Will Paradise Be Reclaimed?

Get ready for Obama to face off with Romney. Two outsiders contesting the position of president of the most powerful nation on earth. When Jack Kennedy was going to run for president, there were many who said, he couldn’t be president because he was Catholic, that if he won, the Pope would run America. It was all nonsense and ignorance, of course. And, since in America, if you have one speck of black blood, you’re black, but if you are half white, you’re not white, then it looks like America will be voting for a black man or a white man who is a Mormon.

Romney won Florida today.  As he continues to roll up votes, he’s breaking down barriers, making it possible for a wider spectrum of people to become president, just as Obama has done, just as Jack Kennedy did.

Romney’s candidacy will be interesting to people of Icelandic descent in America, not because they would necessarily vote for him, but because of the historic connection of the Latter Day Saints to Iceland.

Mormon converts left for Utah in 1854. They arrived in September of 1855. Between 1855 and 1914, 381 Icelanders emigrated to Utah. This was a small number of the total emigrants who left for North America but the fact that they have retained some of their original culture and identity and stayed within a relatively small geographic space, they have a recognizable presence.

Although the Mormons have recorded their story in detail, what made their story come alive for Icelanders was Halldor Laxness’s novel Paradise Reclaimed. In Professor Fred E. Woods’ lecture “Icelandic Migration To and Through Utah” there is a “photo that inspired Laxness’s descriptions in Paradise Reclaimed.” Outside a house sits Margarét Gísladóttir, Halldóra Aranadóttir, and Guðrun Halldoórsdóttir with Gísli Einarsson Bjarnason standing behind them.   

On seeing the photo, I immediately recognized the moment in Paradise Reclaimed that it depicted. Steinar of Hliðar has abandoned  his family, gone to Denmark to meet the king, then continued on his way until he reaches Salt Lake City. He finds a welcome there. His preciseness that has kept his small farm in Iceland prosperous plus his skills with his hands help him sustain himself and, eventually, to bring his family to him. But, in the moment of Salt Lake City, he sees houses and people like those in the pictures or, perhaps it would be more accurate to say, that Laxness saw in the picture, the people he would place in his novel.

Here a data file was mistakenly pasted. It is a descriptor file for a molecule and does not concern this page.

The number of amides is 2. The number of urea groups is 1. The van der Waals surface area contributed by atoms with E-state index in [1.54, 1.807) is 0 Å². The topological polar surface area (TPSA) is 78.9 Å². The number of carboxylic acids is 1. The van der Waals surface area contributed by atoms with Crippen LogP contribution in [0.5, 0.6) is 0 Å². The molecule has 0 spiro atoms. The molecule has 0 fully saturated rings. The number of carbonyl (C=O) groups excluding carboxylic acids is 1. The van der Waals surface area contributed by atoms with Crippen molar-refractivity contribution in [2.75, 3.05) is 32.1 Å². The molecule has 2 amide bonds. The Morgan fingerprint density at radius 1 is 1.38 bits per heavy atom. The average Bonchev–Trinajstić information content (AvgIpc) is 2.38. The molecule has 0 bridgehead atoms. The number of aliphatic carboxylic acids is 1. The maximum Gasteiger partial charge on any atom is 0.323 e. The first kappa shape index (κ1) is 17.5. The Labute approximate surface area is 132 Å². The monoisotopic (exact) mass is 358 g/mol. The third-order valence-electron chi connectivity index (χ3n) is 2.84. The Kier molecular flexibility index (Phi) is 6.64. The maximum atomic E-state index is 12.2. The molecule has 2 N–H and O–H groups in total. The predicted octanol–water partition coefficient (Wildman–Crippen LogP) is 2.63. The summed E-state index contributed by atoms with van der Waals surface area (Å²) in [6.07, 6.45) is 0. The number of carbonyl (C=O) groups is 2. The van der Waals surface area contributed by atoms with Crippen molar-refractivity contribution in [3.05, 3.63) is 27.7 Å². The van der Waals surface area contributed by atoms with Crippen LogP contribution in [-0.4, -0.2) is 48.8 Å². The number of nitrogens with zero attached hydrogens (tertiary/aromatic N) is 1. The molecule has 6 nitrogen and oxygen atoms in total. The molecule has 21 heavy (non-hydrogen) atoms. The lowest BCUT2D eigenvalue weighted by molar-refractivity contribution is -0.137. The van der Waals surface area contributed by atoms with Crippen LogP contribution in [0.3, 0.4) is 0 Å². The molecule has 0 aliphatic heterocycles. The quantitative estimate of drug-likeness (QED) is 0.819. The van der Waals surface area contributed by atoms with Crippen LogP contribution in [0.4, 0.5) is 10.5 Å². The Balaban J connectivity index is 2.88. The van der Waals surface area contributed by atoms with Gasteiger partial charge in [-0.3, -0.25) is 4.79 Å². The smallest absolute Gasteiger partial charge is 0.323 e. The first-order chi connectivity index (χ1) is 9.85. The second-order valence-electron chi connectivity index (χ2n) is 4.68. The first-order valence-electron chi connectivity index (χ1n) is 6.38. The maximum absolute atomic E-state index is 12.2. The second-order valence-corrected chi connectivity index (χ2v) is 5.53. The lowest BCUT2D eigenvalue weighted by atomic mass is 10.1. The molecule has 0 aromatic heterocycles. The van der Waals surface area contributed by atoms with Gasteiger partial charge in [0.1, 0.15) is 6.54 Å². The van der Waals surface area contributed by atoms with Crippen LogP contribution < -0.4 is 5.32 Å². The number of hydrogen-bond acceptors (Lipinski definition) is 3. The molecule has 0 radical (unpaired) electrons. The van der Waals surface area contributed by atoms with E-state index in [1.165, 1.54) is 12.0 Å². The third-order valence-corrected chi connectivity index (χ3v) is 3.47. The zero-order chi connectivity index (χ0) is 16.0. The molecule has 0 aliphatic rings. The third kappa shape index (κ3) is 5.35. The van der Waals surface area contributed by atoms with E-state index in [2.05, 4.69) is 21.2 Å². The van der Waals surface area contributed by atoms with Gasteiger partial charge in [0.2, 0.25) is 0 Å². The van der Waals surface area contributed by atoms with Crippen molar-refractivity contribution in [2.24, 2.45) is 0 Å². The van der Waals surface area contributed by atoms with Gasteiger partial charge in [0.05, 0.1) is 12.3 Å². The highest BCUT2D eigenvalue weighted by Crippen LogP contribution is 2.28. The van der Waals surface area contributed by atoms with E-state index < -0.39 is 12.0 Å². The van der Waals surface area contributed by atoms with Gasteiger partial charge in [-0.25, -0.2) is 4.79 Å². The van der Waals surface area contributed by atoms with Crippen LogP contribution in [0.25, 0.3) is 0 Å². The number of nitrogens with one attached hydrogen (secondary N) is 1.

The novel never preaches, for what purpose would a transitory Catholic, then Communist, preach. Instead, it portrays the Mormon missionaries through Bishop Þjóðrekur. Steinar first meets him at Þingvellur. The Bishop is being assaulted by angry farmers but Steinar refuses to let them have his riding crop with which to beat him. Later, he comes across the Bishop again. This time the Bishop is tied to a rock outside a church. Steinar frees him.

In Prof. Wood´s lecture, he makes the point, more than once, that the Mormon converts who returned to Iceland to proselytize were, like Bishop Þjóðrekur, subjected to persecution. And so they were. It was hardly to be expected to be otherwise. Iceland converted to Lutheranism in 1550. It was the state church with religion and politics tightly entwined.

The story of Bishop Þjóðrekur´s persecution is archetypal. It becomes the story of every Mormon missionary, even Romney. It is said that while Romney was on a foreign mission for the church as a young man that he had to defend some female missionaries. It´s not exactly being tied to a post and shot through with arrows or even being tied to a rock while everyone else is at a Lutheran church service but it will do. Missionaries, because they are outsiders, are inclined to be rejected, sworn at, even spat upon. Sometimes, they get tossed in jail. Try being a Christian missionary in Saudi Arabia today. See where that gets you.

With Romney leading the GOP pack, reading Paradise Reclaimed is a worthwhile venture. There is something about Mormonism that attracted some of our people. Laxness, I think, captures the sense, not of devoutness, but of uncertainty and circumstance. North America and, in this case, the Latter Day Saints, offered hope to a poverty stricken and oppressed people with no hope for the future.

Today, America is caught in a financial and social crises. Unemployment is high. The future looks bleak. The lives people assumed they could have are being taken away as they lose their homes, their jobs. The world around America, it´s normal allies, are themselves in crises. When the Russians threw off Communism´s yoke and got to see America as it really was, they named it The Big Store. If that´s all that has distinguished it and, if now, the shopping is coming to a halt, people have got to redefine what it means to be America. The Church of the Latter Day Saints did that at one time for some Icelanders. The question is will Romney be the Bishop Þjóðrekur of today? Not that he would lead them to religion but to a belief in the future.